Snow Guards

If your building is in snow country, you should consider whether you need to install a snow guard system on your metal roof. Painted metal systems have a much slicker surface than some systems such as shingles. The kynar paint systems that dominate the metal roof market are a country cousin to Teflon. As such, they are more prone to large, sudden slides of snow or ice falling off the roof. These can cause substantial damage to people or property below. Do you have entrances or walkways where snow slides could injure people walking down below? Do you have landscaping or other items below the roof that could be damaged? If so, you should consider installing a snowguard system in those areas. ( If you don’t have those conditions, letting the snow slide off the roof may be your best bet. )

There are dozens of snow guard systems on the market today. The two major category types are individual snow block pieces and continuous rails. Individual unit systems are usually plastic or metal pieces that are either glued or mechanically fastened in the flat pan of each roof panel. The shapes of these blocks are designed to disrupt the smooth surface of the panels and catch the snow so it can’t slide.

Rail systems are usually continuous metal extrusions or rods that run across the tops of the panel ribs. They are fastened to the top of the panel ribs with non- penetrating metal blocks that clamp to the rib. They generally have snow flaps that attach to the rail and extend down to the flat pan of the panel. The rail will catch and block large snow or ice slides, while the flaps will stop smaller slides that could pass under the rail.

Ultra seam does not promote the use of the individual snow blocks on our roof systems do to several factors. These are:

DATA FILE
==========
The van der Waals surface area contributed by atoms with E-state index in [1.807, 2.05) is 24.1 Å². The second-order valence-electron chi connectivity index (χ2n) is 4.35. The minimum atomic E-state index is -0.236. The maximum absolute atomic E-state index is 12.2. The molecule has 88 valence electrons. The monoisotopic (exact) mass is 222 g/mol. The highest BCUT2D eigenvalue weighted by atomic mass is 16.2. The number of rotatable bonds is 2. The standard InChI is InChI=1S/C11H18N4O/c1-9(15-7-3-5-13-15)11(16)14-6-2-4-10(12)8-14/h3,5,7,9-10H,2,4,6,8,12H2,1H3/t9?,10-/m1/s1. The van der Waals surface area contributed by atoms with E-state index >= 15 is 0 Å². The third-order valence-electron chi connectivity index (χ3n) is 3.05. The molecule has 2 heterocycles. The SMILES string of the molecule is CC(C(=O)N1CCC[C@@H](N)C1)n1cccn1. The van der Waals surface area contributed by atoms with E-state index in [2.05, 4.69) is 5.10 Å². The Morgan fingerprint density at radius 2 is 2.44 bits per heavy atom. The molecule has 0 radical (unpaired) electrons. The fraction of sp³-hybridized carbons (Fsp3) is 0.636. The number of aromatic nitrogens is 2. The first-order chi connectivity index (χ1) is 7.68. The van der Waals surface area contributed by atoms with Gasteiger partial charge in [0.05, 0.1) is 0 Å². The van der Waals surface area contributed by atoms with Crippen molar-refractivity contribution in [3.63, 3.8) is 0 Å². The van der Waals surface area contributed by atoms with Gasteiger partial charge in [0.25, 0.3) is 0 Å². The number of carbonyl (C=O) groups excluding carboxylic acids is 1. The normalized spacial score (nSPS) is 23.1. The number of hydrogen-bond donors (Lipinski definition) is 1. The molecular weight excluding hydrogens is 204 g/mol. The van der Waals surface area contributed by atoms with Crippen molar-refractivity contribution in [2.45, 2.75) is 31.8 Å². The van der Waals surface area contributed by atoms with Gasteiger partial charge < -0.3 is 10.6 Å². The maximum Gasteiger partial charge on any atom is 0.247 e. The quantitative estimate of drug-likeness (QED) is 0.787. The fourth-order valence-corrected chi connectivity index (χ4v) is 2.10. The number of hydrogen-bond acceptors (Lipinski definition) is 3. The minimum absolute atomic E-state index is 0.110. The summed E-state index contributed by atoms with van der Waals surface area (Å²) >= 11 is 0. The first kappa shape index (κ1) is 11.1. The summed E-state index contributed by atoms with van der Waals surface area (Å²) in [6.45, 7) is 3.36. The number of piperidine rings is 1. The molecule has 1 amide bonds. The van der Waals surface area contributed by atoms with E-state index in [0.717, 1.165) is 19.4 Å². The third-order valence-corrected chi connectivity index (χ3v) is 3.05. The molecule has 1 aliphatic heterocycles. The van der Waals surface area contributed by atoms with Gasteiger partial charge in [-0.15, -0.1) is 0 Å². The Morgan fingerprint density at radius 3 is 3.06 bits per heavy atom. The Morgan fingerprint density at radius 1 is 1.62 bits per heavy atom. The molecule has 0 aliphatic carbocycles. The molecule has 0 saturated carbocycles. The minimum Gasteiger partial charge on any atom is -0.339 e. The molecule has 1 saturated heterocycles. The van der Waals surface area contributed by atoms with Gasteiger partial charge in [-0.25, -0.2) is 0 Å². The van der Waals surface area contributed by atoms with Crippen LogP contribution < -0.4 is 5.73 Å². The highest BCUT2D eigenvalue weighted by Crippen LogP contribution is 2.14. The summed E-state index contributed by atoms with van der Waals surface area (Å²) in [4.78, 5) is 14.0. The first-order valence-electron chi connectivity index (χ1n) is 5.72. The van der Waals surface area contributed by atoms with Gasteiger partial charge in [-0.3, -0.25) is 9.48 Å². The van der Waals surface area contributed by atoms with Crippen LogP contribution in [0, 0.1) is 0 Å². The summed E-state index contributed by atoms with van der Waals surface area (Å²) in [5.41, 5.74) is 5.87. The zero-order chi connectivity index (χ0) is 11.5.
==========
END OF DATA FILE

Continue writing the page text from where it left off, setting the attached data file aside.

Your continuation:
1. Mechanically attached snow blocks put holes in panels, greatly increasing the potential for future leaks, and they also inhibit panel movement that occurs with expansion and contraction.

2. Glue on units have adhesive application temperature limitations that restrict their use from mid fall to mid spring.

3. Adhesive applications have a limited snow load resistance. Over time you may encounter issues with the snow blocks falling off. You may consider them for smaller roofs and lower slopes where the impact load will be less.

4. In order for the units to adhere to the kynar paint surface, the adhesive has to chemically attack the paint. This can destroy the integrity of the paint.

As you can see in the picture to the left, this building originally had snow blocks installed. Over time some of these fell off. Beyond the fact that this would allow snow to slide on those panels, you can see where the adhesive on the missing snowguards caused a complete failure of the paint. Heavy rusting is apparent at those spots.

Subsequent to this problem occurring, the owner opted to install a continuous rail type system. Painting of the panel rust areas is required to prevent rust through failure of the metal roof system.

Clamp on snow rails systems have shown the capability of holding up to higher impact loads. In the picture below you can see a snow guard that was installed on a roof with very long panels in heavy snow country. The impact load of the snow / ice slide was so great that the snow clamp- which did not come off- literally tore the rib off of the panel.

This illustrates another important aspect of designing a snow guard system. On large roof areas with long panels and / or steep slopes, you may require more than one row of snow guards to adequately control the forces exerted by a sudden “avalanche” of snow and ice cascading down the roof. On the building that the roof clamp shown above came from, the owner had cut down on the recommended rows of snow rails to save money. This resulted in a total failure of a number of panels on the roof.

If you are in need of a snow guard system for your roof, you should consult with your local Ultra Seam installer or plant. They will help you get a snow retention system that is designed to stay on the roof, not damage the panel system, handle snow loads that will be encountered, and prevent damage or injury to the ground below the roof.